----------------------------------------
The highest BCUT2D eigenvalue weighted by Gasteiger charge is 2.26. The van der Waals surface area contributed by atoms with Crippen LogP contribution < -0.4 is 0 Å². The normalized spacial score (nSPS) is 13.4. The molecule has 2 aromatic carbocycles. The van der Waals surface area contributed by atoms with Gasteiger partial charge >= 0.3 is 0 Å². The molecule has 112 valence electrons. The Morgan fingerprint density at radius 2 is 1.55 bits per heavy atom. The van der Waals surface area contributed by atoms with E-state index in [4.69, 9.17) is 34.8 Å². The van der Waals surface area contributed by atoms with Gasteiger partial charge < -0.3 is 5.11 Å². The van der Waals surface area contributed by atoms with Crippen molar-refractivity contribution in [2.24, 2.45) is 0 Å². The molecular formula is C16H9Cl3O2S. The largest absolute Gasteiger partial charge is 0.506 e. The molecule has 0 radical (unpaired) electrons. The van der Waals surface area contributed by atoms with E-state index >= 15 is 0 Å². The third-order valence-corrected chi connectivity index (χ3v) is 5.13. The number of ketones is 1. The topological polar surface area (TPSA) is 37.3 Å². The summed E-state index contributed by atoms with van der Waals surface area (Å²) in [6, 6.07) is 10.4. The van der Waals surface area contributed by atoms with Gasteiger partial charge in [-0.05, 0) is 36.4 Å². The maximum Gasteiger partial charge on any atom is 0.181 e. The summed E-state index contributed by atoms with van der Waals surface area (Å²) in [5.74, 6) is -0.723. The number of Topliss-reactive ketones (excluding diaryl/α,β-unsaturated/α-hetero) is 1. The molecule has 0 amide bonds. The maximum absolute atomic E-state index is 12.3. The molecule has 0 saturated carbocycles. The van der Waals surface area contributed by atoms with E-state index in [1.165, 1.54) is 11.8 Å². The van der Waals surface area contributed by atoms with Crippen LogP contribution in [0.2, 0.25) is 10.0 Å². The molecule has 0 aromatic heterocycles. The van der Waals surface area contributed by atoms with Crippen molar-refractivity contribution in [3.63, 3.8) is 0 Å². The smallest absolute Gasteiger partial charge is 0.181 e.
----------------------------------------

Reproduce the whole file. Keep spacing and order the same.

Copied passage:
The highest BCUT2D eigenvalue weighted by Gasteiger charge is 2.26. The van der Waals surface area contributed by atoms with Crippen LogP contribution < -0.4 is 0 Å². The normalized spacial score (nSPS) is 13.4. The molecule has 2 aromatic carbocycles. The van der Waals surface area contributed by atoms with Gasteiger partial charge >= 0.3 is 0 Å². The molecule has 112 valence electrons. The Morgan fingerprint density at radius 2 is 1.55 bits per heavy atom. The van der Waals surface area contributed by atoms with E-state index in [4.69, 9.17) is 34.8 Å². The van der Waals surface area contributed by atoms with Gasteiger partial charge < -0.3 is 5.11 Å². The van der Waals surface area contributed by atoms with Crippen molar-refractivity contribution in [2.24, 2.45) is 0 Å². The molecular formula is C16H9Cl3O2S. The largest absolute Gasteiger partial charge is 0.506 e. The molecule has 0 radical (unpaired) electrons. The van der Waals surface area contributed by atoms with E-state index >= 15 is 0 Å². The third-order valence-corrected chi connectivity index (χ3v) is 5.13. The number of ketones is 1. The topological polar surface area (TPSA) is 37.3 Å². The summed E-state index contributed by atoms with van der Waals surface area (Å²) in [6, 6.07) is 10.4. The van der Waals surface area contributed by atoms with Gasteiger partial charge in [-0.05, 0) is 36.4 Å². The maximum Gasteiger partial charge on any atom is 0.181 e. The summed E-state index contributed by atoms with van der Waals surface area (Å²) in [5.74, 6) is -0.723. The number of Topliss-reactive ketones (excluding diaryl/α,β-unsaturated/α-hetero) is 1. The molecule has 0 amide bonds. The maximum absolute atomic E-state index is 12.3. The molecule has 0 saturated carbocycles. The van der Waals surface area contributed by atoms with E-state index in [1.165, 1.54) is 11.8 Å². The van der Waals surface area contributed by atoms with Crippen LogP contribution in [0.2, 0.25) is 10.0 Å². The molecule has 0 aromatic heterocycles. The van der Waals surface area contributed by atoms with Crippen molar-refractivity contribution in [3.63, 3.8) is 0 Å². The smallest absolute Gasteiger partial charge is 0.181 e.